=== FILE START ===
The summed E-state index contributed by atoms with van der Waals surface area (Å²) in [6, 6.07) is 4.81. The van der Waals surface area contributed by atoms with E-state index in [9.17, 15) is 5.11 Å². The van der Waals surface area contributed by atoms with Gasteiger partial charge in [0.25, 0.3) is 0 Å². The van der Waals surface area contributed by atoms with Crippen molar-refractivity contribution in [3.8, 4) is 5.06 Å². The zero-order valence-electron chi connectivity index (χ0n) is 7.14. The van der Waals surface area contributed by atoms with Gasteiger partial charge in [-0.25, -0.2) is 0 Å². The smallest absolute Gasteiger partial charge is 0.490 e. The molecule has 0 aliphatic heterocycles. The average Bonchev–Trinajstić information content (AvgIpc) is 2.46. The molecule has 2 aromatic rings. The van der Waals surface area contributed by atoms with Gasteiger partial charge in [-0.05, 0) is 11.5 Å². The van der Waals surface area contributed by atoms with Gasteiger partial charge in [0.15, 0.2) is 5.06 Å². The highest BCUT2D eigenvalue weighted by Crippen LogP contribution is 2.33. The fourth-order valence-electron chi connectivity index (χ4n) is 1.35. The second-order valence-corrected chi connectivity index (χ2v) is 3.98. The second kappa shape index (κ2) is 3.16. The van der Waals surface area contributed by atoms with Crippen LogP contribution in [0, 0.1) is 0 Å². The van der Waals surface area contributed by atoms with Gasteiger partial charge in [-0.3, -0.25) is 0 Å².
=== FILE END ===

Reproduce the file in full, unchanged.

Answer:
The summed E-state index contributed by atoms with van der Waals surface area (Å²) in [6, 6.07) is 4.81. The van der Waals surface area contributed by atoms with E-state index in [9.17, 15) is 5.11 Å². The van der Waals surface area contributed by atoms with Gasteiger partial charge in [0.25, 0.3) is 0 Å². The van der Waals surface area contributed by atoms with Crippen molar-refractivity contribution in [3.8, 4) is 5.06 Å². The zero-order valence-electron chi connectivity index (χ0n) is 7.14. The van der Waals surface area contributed by atoms with Gasteiger partial charge in [-0.25, -0.2) is 0 Å². The smallest absolute Gasteiger partial charge is 0.490 e. The molecule has 0 aliphatic heterocycles. The average Bonchev–Trinajstić information content (AvgIpc) is 2.46. The molecule has 2 aromatic rings. The van der Waals surface area contributed by atoms with Gasteiger partial charge in [-0.05, 0) is 11.5 Å². The van der Waals surface area contributed by atoms with Gasteiger partial charge in [0.15, 0.2) is 5.06 Å². The highest BCUT2D eigenvalue weighted by Crippen LogP contribution is 2.33. The fourth-order valence-electron chi connectivity index (χ4n) is 1.35. The second-order valence-corrected chi connectivity index (χ2v) is 3.98. The second kappa shape index (κ2) is 3.16. The van der Waals surface area contributed by atoms with Crippen LogP contribution in [0, 0.1) is 0 Å². The van der Waals surface area contributed by atoms with Gasteiger partial charge in [-0.3, -0.25) is 0 Å².